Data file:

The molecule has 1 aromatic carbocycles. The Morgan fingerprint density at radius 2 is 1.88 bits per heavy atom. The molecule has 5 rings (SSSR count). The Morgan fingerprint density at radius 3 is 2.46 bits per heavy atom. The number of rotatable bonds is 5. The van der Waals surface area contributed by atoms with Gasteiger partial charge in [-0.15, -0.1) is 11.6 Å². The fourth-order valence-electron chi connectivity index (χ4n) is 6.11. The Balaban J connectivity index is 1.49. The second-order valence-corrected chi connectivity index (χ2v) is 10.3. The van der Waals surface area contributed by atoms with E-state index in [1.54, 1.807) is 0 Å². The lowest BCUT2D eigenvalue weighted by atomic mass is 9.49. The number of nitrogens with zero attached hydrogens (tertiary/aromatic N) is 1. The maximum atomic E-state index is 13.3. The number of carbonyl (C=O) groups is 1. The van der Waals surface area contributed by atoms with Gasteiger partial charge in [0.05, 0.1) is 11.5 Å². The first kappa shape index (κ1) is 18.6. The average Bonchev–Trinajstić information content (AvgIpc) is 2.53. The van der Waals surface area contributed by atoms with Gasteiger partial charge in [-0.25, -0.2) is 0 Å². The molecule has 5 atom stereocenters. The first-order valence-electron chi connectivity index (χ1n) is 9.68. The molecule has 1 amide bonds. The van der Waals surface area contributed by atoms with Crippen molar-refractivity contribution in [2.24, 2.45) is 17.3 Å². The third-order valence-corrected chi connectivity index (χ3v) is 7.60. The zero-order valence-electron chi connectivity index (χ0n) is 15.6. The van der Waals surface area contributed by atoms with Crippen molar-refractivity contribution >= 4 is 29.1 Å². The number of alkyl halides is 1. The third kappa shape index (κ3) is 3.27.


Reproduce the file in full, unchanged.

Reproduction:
The molecule has 1 aromatic carbocycles. The Morgan fingerprint density at radius 2 is 1.88 bits per heavy atom. The molecule has 5 rings (SSSR count). The Morgan fingerprint density at radius 3 is 2.46 bits per heavy atom. The number of rotatable bonds is 5. The van der Waals surface area contributed by atoms with Gasteiger partial charge in [-0.15, -0.1) is 11.6 Å². The fourth-order valence-electron chi connectivity index (χ4n) is 6.11. The Balaban J connectivity index is 1.49. The second-order valence-corrected chi connectivity index (χ2v) is 10.3. The van der Waals surface area contributed by atoms with E-state index in [1.54, 1.807) is 0 Å². The lowest BCUT2D eigenvalue weighted by atomic mass is 9.49. The number of nitrogens with zero attached hydrogens (tertiary/aromatic N) is 1. The maximum atomic E-state index is 13.3. The number of carbonyl (C=O) groups is 1. The van der Waals surface area contributed by atoms with Gasteiger partial charge in [0.05, 0.1) is 11.5 Å². The first kappa shape index (κ1) is 18.6. The average Bonchev–Trinajstić information content (AvgIpc) is 2.53. The van der Waals surface area contributed by atoms with Gasteiger partial charge in [-0.25, -0.2) is 0 Å². The molecule has 5 atom stereocenters. The first-order valence-electron chi connectivity index (χ1n) is 9.68. The molecule has 1 amide bonds. The van der Waals surface area contributed by atoms with Crippen molar-refractivity contribution in [2.24, 2.45) is 17.3 Å². The third-order valence-corrected chi connectivity index (χ3v) is 7.60. The zero-order valence-electron chi connectivity index (χ0n) is 15.6. The van der Waals surface area contributed by atoms with Crippen molar-refractivity contribution >= 4 is 29.1 Å². The number of alkyl halides is 1. The third kappa shape index (κ3) is 3.27.